While the 27 nations are part of a union, they still have borders. And a nation’s citizens don’t always like their social and cultural peripheries being micromanaged by a centralized authority that resides outside their borders.
Rohac also points to the gap in attitudes toward immigration. In the wake of Europe’s refugee wave of 2015 and 2016, the EU’s effort at a common European solution in the form of refugee relocation quotas likely deepened the crisis, he says.
Whatever you think about the social issues, though, it’s hard to make the case for sacrificing European peace, prosperity and geopolitical prowess by insisting on homogeneous cultural and social stances.
Balancing Act: Harmonization and Heterogeneity
Some may describe the European model as harmonized, while others may see it as heavy-handed. Harmonization tends to facilitate the exchange of goods and services, while heavy-handedness may be a barrier. The European regulatory model may be more heavy-handed than harmonized—a problem that becomes evident when comparing European interstate commerce with that of the U.S.
Most Americans might think the U.S. has more of a “single market” than the EU, but they would be wrong. State-level regulation in the U.S. cannot unduly burden interstate commerce, per a Supreme Court ruling, but there is still “considerable wiggle room.” The heterogeneity across state regulations is well documented. Europe’s single regulatory regime is a stark contrast: The EU has gone much further than the U.S. in regulating interstate exchange. Yet American interstate flows are higher than Europe’s, indicating that a heterogeneous regulatory system might be a benefit.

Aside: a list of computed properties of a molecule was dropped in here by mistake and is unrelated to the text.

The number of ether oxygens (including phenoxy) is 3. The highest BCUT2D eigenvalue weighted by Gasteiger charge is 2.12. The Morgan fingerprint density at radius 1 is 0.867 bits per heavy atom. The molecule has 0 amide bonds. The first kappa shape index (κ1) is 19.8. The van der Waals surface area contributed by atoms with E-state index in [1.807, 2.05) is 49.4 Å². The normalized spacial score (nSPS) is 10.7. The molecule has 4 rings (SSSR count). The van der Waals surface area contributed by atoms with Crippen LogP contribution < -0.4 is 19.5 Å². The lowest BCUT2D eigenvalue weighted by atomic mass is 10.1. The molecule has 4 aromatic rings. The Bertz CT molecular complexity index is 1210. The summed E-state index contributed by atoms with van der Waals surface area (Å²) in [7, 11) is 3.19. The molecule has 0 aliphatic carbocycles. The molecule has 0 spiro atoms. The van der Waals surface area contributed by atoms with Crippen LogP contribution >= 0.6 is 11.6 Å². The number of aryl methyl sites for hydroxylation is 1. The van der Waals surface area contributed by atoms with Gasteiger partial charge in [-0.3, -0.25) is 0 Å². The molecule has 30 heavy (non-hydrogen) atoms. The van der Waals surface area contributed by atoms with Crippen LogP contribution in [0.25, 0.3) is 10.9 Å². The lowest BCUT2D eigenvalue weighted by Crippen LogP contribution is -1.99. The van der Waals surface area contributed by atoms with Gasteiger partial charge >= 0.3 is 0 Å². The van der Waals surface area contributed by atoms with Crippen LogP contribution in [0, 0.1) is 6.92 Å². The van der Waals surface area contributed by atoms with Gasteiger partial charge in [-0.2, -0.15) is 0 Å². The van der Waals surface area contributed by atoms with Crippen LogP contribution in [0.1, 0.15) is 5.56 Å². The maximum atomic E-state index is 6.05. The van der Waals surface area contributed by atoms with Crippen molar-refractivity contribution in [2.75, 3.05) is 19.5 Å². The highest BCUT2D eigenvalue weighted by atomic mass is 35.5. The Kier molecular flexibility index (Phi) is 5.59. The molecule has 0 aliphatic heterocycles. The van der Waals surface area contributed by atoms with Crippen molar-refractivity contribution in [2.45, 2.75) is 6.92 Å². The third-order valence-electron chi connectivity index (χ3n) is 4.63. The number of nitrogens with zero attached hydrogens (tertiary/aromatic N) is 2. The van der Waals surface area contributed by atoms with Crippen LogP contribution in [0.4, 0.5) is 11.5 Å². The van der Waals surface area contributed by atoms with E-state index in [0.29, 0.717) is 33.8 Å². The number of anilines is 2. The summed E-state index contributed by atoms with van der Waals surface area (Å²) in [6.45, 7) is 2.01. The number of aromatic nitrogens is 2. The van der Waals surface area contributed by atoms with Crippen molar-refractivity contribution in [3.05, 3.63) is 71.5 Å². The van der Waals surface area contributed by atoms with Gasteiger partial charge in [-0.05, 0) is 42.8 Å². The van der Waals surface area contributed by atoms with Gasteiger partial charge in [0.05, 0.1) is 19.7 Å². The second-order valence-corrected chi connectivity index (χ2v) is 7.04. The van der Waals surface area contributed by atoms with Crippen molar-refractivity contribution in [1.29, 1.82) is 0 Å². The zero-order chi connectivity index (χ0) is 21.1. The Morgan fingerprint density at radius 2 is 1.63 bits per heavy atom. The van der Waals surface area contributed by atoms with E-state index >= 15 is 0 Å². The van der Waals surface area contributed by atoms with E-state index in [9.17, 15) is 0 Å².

Getting the balance right between regulatory harmonization and heterogeneity has implications for economic growth and well-being, but it’s a hard balance to strike. With only three decades in, the EU is still in its infancy. In contrast, the U.S. has pursued the free flow of interstate commerce for more than two centuries.
Read This Book
I highly recommend this book to anyone interested in the fate of the European Union or generally how to govern in an age of division. Dalibor Rohac reminds us that the sovereign borders across Europe may be faint, but they are still very real. Ignore them at your peril. He also reminds us that the original plan for the EU—a single market cooperating on foreign defense policy and trade—was a good one. The EU should stick with the original plan.
Some of his messages are subtle and yet also extraordinarily important in today’s age of division. The book crystallizes the challenges in governing the EU. Given Russia’s invasion of Ukraine, geopolitical tensions in the Taiwan Strait, global trade tensions and the weakening of our international institutions, this book is more important than ever. To survive this age of division, leaders across the EU may have to readjust their expectations for their great union, or else risk losing it.